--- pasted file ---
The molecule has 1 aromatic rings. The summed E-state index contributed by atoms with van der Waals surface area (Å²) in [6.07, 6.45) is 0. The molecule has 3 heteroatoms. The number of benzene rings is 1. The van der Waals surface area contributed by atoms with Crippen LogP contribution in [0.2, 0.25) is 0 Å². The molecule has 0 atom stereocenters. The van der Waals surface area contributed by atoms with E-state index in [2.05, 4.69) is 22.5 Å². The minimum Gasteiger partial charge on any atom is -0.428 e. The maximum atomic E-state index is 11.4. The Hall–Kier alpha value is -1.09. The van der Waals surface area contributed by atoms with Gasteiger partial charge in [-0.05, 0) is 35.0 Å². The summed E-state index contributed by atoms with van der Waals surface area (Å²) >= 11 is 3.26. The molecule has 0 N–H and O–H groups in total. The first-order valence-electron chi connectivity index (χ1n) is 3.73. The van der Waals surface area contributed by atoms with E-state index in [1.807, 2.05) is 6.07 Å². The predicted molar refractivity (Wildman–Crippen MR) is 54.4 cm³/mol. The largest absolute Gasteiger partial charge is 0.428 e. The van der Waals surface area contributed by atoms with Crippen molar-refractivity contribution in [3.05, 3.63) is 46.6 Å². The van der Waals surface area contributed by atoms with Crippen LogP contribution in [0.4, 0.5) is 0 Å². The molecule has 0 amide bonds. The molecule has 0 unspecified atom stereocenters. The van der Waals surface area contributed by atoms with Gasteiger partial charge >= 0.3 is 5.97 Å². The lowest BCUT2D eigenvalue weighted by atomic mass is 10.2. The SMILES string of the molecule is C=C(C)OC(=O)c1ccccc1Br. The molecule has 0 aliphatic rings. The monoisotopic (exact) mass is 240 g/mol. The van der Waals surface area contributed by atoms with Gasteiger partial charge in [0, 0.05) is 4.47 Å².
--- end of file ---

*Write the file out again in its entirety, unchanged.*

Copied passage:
The molecule has 1 aromatic rings. The summed E-state index contributed by atoms with van der Waals surface area (Å²) in [6.07, 6.45) is 0. The molecule has 3 heteroatoms. The number of benzene rings is 1. The van der Waals surface area contributed by atoms with Crippen LogP contribution in [0.2, 0.25) is 0 Å². The molecule has 0 atom stereocenters. The van der Waals surface area contributed by atoms with E-state index in [2.05, 4.69) is 22.5 Å². The minimum Gasteiger partial charge on any atom is -0.428 e. The maximum atomic E-state index is 11.4. The Hall–Kier alpha value is -1.09. The van der Waals surface area contributed by atoms with Gasteiger partial charge in [-0.05, 0) is 35.0 Å². The summed E-state index contributed by atoms with van der Waals surface area (Å²) >= 11 is 3.26. The molecule has 0 N–H and O–H groups in total. The first-order valence-electron chi connectivity index (χ1n) is 3.73. The van der Waals surface area contributed by atoms with E-state index in [1.807, 2.05) is 6.07 Å². The predicted molar refractivity (Wildman–Crippen MR) is 54.4 cm³/mol. The largest absolute Gasteiger partial charge is 0.428 e. The van der Waals surface area contributed by atoms with Crippen molar-refractivity contribution in [3.05, 3.63) is 46.6 Å². The van der Waals surface area contributed by atoms with Crippen LogP contribution in [0.4, 0.5) is 0 Å². The molecule has 0 amide bonds. The molecule has 0 unspecified atom stereocenters. The van der Waals surface area contributed by atoms with Gasteiger partial charge >= 0.3 is 5.97 Å². The lowest BCUT2D eigenvalue weighted by atomic mass is 10.2. The SMILES string of the molecule is C=C(C)OC(=O)c1ccccc1Br. The molecule has 0 aliphatic rings. The monoisotopic (exact) mass is 240 g/mol. The van der Waals surface area contributed by atoms with Gasteiger partial charge in [0, 0.05) is 4.47 Å².